NEW YORK (AP) — Stock prices plunged again Wednesday, with the Dow Jones industrial average tumbling more than 550 points at one stage, as investors fretted over oil prices that dropped below $27 a barrel and the potential for weaker global economic growth.
The slide followed another sharp drop in stock markets around the world and extended a severe January pullback.
By afternoon trading, U.S. stocks had recovered some of their losses, but the Dow Jones industrials were still down 364 points, or 2.3 percent, at 15,652. The blue-chip average has lost 10.2 percent so far this month.
The last time the Dow Jones industrials closed with a loss of 550 or more points was Aug. 24, when they dived 588 points, or 3.6 percent.
The broader Standard & Poors 500 index was down nearly 37 points Wednesday, or 2 percent, to 1,844, and the Nasdaq composite index tumbled 50 points, or 1.1 percent, to 4,427.
As investors sold stocks, they fled to perceived safer investments such as U.S. Treasury securities, sending yields lower. The yield on the 10-year Treasury note sank to 1.9573 percent.
Energy stocks were hammered as crude oil prices, already at 12-year lows, continued to fall. The price of the benchmark U.S. light crude oil for near-term delivery plummeted $2, or 7 percent, to $26.45 a barrel on the New York Mercantile Exchange.
Chevron Corp. was down 5.9 percent, and Exxon Mobil Corp. fell 5.6 percent. But the rout extended across every industry. Boeing Co. sank 3.5 percent, and Cisco Systems Inc. was off 4.8 percent.
Many traders view the slump in oil prices partly as a reflection of lower demand caused by weakening economic expansion worldwide, especially in China.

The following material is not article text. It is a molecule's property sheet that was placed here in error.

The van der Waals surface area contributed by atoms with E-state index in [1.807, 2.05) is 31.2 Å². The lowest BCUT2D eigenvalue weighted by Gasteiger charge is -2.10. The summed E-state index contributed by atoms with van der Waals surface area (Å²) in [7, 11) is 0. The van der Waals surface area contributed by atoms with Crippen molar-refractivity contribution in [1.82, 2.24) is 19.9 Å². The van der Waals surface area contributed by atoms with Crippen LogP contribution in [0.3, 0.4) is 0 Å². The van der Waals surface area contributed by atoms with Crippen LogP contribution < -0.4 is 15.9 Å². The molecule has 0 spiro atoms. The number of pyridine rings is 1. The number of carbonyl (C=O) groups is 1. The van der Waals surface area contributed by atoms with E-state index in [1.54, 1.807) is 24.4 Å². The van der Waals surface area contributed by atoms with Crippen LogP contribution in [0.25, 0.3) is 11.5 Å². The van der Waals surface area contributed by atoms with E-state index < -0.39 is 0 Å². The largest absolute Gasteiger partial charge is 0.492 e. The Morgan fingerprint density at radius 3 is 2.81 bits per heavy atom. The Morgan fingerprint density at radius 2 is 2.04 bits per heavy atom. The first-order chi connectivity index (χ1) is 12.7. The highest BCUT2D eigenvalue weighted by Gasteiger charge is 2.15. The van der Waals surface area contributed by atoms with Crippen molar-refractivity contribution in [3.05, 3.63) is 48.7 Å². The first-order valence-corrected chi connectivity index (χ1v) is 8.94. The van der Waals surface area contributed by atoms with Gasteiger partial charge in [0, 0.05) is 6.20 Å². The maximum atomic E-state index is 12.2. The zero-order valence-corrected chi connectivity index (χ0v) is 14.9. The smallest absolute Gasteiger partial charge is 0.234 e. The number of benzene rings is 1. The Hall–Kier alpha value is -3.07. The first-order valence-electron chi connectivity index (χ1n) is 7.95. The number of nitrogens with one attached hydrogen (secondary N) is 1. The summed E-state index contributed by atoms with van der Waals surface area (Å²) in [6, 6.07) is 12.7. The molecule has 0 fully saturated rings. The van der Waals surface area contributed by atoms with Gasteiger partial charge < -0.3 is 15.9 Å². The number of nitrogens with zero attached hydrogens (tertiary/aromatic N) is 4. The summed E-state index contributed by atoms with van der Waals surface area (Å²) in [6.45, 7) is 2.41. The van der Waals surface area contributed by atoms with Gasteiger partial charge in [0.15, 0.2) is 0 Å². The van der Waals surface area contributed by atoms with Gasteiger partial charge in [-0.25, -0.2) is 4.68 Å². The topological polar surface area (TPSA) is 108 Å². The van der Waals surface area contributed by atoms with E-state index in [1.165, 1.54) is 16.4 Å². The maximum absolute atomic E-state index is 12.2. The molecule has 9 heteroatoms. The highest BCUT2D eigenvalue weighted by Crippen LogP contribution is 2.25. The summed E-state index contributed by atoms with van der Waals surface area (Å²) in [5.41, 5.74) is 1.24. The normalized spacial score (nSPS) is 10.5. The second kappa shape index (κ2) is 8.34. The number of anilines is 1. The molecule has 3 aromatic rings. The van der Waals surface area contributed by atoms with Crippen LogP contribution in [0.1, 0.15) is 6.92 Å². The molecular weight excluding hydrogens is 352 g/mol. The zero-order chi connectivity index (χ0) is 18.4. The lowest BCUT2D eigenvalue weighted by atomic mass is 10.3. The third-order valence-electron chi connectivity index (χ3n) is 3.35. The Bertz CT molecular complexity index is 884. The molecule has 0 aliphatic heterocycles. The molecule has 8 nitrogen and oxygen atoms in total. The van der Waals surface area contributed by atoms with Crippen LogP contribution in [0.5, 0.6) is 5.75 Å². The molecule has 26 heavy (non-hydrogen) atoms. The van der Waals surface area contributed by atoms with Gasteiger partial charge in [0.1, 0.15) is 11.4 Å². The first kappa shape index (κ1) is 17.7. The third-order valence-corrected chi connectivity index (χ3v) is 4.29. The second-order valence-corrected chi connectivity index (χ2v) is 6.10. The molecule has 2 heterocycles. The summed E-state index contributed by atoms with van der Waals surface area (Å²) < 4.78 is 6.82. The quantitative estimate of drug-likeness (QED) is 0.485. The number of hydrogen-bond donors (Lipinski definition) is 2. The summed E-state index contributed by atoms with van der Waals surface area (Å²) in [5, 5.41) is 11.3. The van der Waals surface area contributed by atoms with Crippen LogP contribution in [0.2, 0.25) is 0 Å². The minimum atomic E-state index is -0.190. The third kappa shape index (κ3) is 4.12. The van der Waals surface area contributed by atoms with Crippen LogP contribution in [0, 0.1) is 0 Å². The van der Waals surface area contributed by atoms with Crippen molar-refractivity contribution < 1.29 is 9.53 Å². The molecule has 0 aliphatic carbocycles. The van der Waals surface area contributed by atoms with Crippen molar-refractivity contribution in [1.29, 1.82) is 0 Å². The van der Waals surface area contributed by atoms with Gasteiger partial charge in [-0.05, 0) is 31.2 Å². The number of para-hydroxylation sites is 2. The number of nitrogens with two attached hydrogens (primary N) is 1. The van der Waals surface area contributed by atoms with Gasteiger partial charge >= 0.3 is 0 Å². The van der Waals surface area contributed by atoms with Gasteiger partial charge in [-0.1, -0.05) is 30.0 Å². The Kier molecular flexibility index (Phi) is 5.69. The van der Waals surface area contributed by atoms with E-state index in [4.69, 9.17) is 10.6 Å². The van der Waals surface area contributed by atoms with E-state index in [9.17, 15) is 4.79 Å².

Economists say the fundamentals of the U.S. economy remain solid, particularly compared with many other nations, and that the markets startling losses might be an overreaction.
The sell-off is simply happening too fast, which signals panic selling, more than reasoned investment decisions based on fundamentals like the economy and corporate earnings, are driving these losses, said Chris Rupkey, chief economist at Union Bank in New York. It cant last.
Still, continued volatility in the stock market risks damaging the confidence of consumers and businesses and pushing the U.S. more quickly toward an economic downturn.
Jamie Dimon, chief executive of JPMorgan Chase & Co., said market turmoil doesnt always hurt the economy.
When the market is this bad, its reasonable to say it might be telling you something, but its also reasonable to say maybe its not, Dimon told CNBC-TV while attending the annual World Economic Forum in Davos, Switzerland.
He noted that economist Paul Samuelson once quipped that markets have forecasted nine of the last five recessions.
Im hopeful that this is just all a big adjustment, Dimon said. A fast adjustment might be better than a painful, slow death.
There already have been spillover effects in the U.S. economy from sharply lower oil prices, which are holding down inflation. The consumer price index fell 0.1 percent in December, largely because of a 3.9 percent decline in gasoline prices, the Labor Department said Wednesday.
Tumbling oil prices often are a sign of rapidly weakening demand. But although worldwide demand slowed somewhat toward the end of last year, oil prices are plummeting largely because of a supply glut, the International Energy Agency said.
The oversupply soon will get worse as Iran is able to start shipping its oil into the world market after the United States and other nations lifted sanctions related to its nuclear weapons program.
In the first half of this year, global oil supply could exceed demand by 1.5 million barrels a day, pushing prices lower as the world market potentially could drown in oversupply, the IEA said.
Although recent sharp declines in Chinese stock prices often have triggered sell-offs on global stock markets, on Wednesday the benchmark Shanghai composite index dropped a relatively modest 1 percent.